The Forth Area Advisory Group aimed to engage stakeholders in developing a plan for managing the catchment area of the Rivers Forth and Almond in Scotland. The process, begun in 2006, was organized by the Scottish Environmental Protection Agency’s River Basin Planning Unit.
Problems and Purpose
The problems to be addressed by the process included morphology, “connectivity,” “diffuse” and “point source pollution,” “abstraction,” and “invasive … species” (Challies, 2018, p. 101), and the resulting needs to develop practical measures to address those issues. Another cause of the process was the introduction of the European Water Framework Directive, which required some degree of public participation in water-resource management, and the integration of the directive into UK law and policy in the 2000s (Challies, 2018). In Scotland, the aim of the process was to gain input from a select group of experienced and capable stakeholders to shape the water-management plan and measures for the catchment area, and to facilitate implementation of those measures.
As the European Water Framework Directive was being integrated into UK law and policy in the 2000s, the devolved UK governments revised their policies to implement provisions of the directive. In Scotland, one consequence was the introduction of various methods of stakeholder participation, including the Forth Area Advisory Group beginning in 2006. The first phase of the process occurred in 2006-2009, and a second phase during the period 2010 through 2015.
Originating Entities and Funding
The process was organized by the Scottish Environmental Protection Agency’s River Basin Planning Unit.
Participant Recruitment and Selection
The process involved one type of participatory design: the “area advisory group” (Challies, 2018, p. 100). Ten of these groups met in Scotland; one of these groups was the Forth Area Advisory Group. Recruitment was by invitation only, and targeted governmental entities already involved in water management, and large organizations representing interests including those of farmers and environmentalists. Recruitment was conducted by a “stakeholder mapping process” (Challies, 2018, p. 102) which began by identifying a core group of governmental entities already engaged in water management under existing law and policy, and then branching out to consider other entities, related to that core group and having an interest in water management. The general public and smaller local organizations were excluded from the process.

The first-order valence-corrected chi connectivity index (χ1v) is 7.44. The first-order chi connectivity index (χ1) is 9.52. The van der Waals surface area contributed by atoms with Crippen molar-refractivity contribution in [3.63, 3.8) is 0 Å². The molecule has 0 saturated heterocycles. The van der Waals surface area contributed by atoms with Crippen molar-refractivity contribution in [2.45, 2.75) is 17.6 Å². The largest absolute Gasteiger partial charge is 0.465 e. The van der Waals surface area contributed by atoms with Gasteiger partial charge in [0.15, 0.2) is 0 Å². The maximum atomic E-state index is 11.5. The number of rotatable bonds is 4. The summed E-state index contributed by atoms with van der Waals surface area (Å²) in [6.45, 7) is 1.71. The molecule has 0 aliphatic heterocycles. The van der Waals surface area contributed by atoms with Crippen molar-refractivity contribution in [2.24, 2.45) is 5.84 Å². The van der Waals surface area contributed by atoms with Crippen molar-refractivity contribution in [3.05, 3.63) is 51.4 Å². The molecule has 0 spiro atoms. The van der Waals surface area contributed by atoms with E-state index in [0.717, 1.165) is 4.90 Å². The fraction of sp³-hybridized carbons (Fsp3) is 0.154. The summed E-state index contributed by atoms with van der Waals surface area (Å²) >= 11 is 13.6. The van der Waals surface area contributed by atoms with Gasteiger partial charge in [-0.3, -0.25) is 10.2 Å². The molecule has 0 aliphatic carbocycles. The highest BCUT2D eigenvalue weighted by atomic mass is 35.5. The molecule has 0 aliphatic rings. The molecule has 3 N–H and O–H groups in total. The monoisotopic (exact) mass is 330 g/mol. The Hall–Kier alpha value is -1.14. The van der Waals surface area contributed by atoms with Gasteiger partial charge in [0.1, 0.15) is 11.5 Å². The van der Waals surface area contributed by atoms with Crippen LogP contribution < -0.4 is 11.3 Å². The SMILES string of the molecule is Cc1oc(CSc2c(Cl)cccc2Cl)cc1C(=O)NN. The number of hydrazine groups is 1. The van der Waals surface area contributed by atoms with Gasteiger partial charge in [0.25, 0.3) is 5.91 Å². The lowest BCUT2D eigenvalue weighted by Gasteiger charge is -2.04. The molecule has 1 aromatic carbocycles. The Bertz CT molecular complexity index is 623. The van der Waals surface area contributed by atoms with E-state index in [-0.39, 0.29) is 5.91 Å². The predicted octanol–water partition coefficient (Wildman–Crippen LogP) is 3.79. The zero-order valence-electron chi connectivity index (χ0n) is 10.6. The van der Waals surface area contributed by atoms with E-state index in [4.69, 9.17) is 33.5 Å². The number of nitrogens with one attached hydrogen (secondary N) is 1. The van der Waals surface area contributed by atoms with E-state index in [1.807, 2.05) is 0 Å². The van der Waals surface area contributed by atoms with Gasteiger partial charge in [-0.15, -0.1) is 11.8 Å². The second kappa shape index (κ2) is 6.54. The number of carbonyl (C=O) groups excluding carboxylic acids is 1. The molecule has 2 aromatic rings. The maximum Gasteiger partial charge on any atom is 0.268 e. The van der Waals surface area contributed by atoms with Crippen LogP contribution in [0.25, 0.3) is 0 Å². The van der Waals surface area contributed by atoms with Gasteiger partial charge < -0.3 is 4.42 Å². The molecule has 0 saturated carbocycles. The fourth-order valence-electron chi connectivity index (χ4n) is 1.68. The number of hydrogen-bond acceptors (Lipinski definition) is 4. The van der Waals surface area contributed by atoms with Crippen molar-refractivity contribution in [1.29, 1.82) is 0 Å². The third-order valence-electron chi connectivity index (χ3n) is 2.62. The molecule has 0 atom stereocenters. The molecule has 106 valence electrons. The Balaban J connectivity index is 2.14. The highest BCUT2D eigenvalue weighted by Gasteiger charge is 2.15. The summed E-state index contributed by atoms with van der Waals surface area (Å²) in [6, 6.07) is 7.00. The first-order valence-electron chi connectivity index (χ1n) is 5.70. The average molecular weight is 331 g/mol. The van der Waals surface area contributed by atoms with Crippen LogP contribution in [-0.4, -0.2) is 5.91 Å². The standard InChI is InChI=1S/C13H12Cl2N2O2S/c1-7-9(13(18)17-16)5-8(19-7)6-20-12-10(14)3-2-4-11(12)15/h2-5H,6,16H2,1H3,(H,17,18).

In the first phase of the the Forth Area Advisory Group process, a total of 11 group meetings were held. From fifteen to twenty-five personnel from stakeholder groups attended each meeting. Participants included personnel from local and regional governments, “forestry, agriculture, … industry, … fisheries” and environmental groups (Challies, 2018, p. 102).
The level and characteristics of participation in the second phase of the process are unclear.
Methods and Tools Used
At each advisory group meeting, which was generally four to five hours in length, agency personnel served as chair. The format of area advisory group meetings seemed to change throughout the first phase of the process. In 2007, in May a “measures workshop” was held, at which agency personnel invited participants to describe practical measures—including measures already being implemented as part of other legal or policy processes—for addressing water-management issues in the catchment area; participants also gathered in smaller groups focused on particular bodies of water (Challies, 2018, p. 102). Then later in 2007, a series of meetings was held, each of which was devoted to issues affecting a particular industry, namely “drinking water, mining and agricultur[e]” (Challies, 2018, p. 102).
In 2008, the meetings featured presentations of drafts of agency documents—first the “programme of measures for the [River] Forth” at the March meeting, and then drafts of the “Area Management Plan” at subsequent meetings—followed by time for participants to comment on the drafts (Challies, 2018, pp. 102-103). After each meeting, agency personnel gathered comments, then “presented” the comments “back to the” group, and also distributed to the group lists of measures (Challies, 2018, p. 102). In these lists each measure was characterized as having been adopted, planned, or “proposed but still lacking funding and commitment”, and each measure was assigned to particular stakeholder organizations charged with implementation (Challies, 2018, pp. 102-103).
Agency personnel also took participants’ comments into consideration in revising the Area Management Plan, which was completed at the end of 2008. In the two meetings held during 2009, participants were gathered in “working groups” tasked with carrying out the implementation of particular measures.
In the second phase of the process, it’s not clear what procedure was used in area advisory group meetings.
Regarding tools, when the final Area Management Plan was published in 2008, the plan included “information sheets”, posted on the agency website, showing the measures to be implemented in each body of water (Challies, 2018, p. 105). In addition, during the second phase of the process, the agency opened a website called the “‘Water Environment Hub’”, showing, for each body of water in Scotland, its “current condition and future targets” (Challies, 2018, p. 106). These online resources likely increased stakeholders’ and the public’s capacity to monitor and engage with the implementation of the measures in the plan.